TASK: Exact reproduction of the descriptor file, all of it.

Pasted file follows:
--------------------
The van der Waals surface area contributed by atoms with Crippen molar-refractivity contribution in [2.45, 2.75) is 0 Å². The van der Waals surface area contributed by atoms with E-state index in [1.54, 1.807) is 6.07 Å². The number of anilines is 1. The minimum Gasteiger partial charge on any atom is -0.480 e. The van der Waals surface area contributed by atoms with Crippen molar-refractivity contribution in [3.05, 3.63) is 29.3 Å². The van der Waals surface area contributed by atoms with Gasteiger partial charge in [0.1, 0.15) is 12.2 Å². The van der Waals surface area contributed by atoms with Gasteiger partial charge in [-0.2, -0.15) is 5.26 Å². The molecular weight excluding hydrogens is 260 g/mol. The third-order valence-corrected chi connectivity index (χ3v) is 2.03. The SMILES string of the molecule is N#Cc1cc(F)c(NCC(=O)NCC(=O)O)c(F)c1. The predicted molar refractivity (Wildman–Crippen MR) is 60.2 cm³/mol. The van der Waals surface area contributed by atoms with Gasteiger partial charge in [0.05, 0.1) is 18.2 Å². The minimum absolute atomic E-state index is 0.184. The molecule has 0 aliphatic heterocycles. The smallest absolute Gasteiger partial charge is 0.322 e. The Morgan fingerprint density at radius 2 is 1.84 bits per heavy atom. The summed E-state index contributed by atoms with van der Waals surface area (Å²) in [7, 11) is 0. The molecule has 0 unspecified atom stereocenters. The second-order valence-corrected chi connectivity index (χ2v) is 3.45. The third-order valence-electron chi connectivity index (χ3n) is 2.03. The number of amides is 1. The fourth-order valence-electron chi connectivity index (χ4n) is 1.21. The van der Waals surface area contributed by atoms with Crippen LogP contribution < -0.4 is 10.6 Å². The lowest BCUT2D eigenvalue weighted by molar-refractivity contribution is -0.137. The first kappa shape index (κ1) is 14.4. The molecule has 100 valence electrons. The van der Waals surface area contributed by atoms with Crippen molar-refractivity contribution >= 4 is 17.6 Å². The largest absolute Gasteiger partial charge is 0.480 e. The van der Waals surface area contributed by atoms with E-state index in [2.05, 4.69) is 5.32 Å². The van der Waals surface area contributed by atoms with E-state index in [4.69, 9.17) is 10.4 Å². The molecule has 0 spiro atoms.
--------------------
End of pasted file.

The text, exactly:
The van der Waals surface area contributed by atoms with Crippen molar-refractivity contribution in [2.45, 2.75) is 0 Å². The van der Waals surface area contributed by atoms with E-state index in [1.54, 1.807) is 6.07 Å². The number of anilines is 1. The minimum Gasteiger partial charge on any atom is -0.480 e. The van der Waals surface area contributed by atoms with Crippen molar-refractivity contribution in [3.05, 3.63) is 29.3 Å². The van der Waals surface area contributed by atoms with Gasteiger partial charge in [0.1, 0.15) is 12.2 Å². The van der Waals surface area contributed by atoms with Gasteiger partial charge in [-0.2, -0.15) is 5.26 Å². The molecular weight excluding hydrogens is 260 g/mol. The third-order valence-corrected chi connectivity index (χ3v) is 2.03. The SMILES string of the molecule is N#Cc1cc(F)c(NCC(=O)NCC(=O)O)c(F)c1. The predicted molar refractivity (Wildman–Crippen MR) is 60.2 cm³/mol. The van der Waals surface area contributed by atoms with Gasteiger partial charge in [0.05, 0.1) is 18.2 Å². The minimum absolute atomic E-state index is 0.184. The molecule has 0 aliphatic heterocycles. The smallest absolute Gasteiger partial charge is 0.322 e. The Morgan fingerprint density at radius 2 is 1.84 bits per heavy atom. The summed E-state index contributed by atoms with van der Waals surface area (Å²) in [7, 11) is 0. The molecule has 0 unspecified atom stereocenters. The second-order valence-corrected chi connectivity index (χ2v) is 3.45. The third-order valence-electron chi connectivity index (χ3n) is 2.03. The number of amides is 1. The fourth-order valence-electron chi connectivity index (χ4n) is 1.21. The van der Waals surface area contributed by atoms with Crippen LogP contribution < -0.4 is 10.6 Å². The lowest BCUT2D eigenvalue weighted by molar-refractivity contribution is -0.137. The first kappa shape index (κ1) is 14.4. The molecule has 100 valence electrons. The van der Waals surface area contributed by atoms with Crippen molar-refractivity contribution >= 4 is 17.6 Å². The largest absolute Gasteiger partial charge is 0.480 e. The van der Waals surface area contributed by atoms with E-state index in [2.05, 4.69) is 5.32 Å². The van der Waals surface area contributed by atoms with E-state index in [4.69, 9.17) is 10.4 Å². The molecule has 0 spiro atoms.